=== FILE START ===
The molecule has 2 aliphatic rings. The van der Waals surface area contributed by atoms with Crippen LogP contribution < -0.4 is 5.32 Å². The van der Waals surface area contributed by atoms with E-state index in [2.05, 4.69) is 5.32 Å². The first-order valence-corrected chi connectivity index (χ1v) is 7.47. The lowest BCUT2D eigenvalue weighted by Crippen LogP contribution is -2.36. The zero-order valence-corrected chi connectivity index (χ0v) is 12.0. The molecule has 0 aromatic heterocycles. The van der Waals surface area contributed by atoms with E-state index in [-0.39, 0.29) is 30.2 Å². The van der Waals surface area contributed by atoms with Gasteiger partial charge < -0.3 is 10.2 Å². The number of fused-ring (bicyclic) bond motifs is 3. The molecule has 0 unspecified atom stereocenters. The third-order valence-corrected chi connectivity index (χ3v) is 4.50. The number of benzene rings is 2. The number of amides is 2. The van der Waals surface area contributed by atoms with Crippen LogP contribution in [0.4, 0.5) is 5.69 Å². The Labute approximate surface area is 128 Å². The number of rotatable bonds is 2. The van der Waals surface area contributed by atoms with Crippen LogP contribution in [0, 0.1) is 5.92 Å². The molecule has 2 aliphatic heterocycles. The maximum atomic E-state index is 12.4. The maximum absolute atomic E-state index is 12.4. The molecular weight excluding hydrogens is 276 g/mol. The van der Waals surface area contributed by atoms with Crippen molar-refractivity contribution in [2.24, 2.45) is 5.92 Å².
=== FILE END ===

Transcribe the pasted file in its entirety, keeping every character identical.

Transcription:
The molecule has 2 aliphatic rings. The van der Waals surface area contributed by atoms with Crippen LogP contribution < -0.4 is 5.32 Å². The van der Waals surface area contributed by atoms with E-state index in [2.05, 4.69) is 5.32 Å². The first-order valence-corrected chi connectivity index (χ1v) is 7.47. The lowest BCUT2D eigenvalue weighted by Crippen LogP contribution is -2.36. The zero-order valence-corrected chi connectivity index (χ0v) is 12.0. The molecule has 0 aromatic heterocycles. The van der Waals surface area contributed by atoms with E-state index in [-0.39, 0.29) is 30.2 Å². The van der Waals surface area contributed by atoms with Gasteiger partial charge < -0.3 is 10.2 Å². The number of fused-ring (bicyclic) bond motifs is 3. The molecule has 0 unspecified atom stereocenters. The third-order valence-corrected chi connectivity index (χ3v) is 4.50. The number of benzene rings is 2. The number of amides is 2. The van der Waals surface area contributed by atoms with Crippen LogP contribution in [0.4, 0.5) is 5.69 Å². The Labute approximate surface area is 128 Å². The number of rotatable bonds is 2. The van der Waals surface area contributed by atoms with Crippen LogP contribution in [0, 0.1) is 5.92 Å². The molecule has 2 aliphatic heterocycles. The maximum atomic E-state index is 12.4. The maximum absolute atomic E-state index is 12.4. The molecular weight excluding hydrogens is 276 g/mol. The van der Waals surface area contributed by atoms with Crippen molar-refractivity contribution in [2.24, 2.45) is 5.92 Å².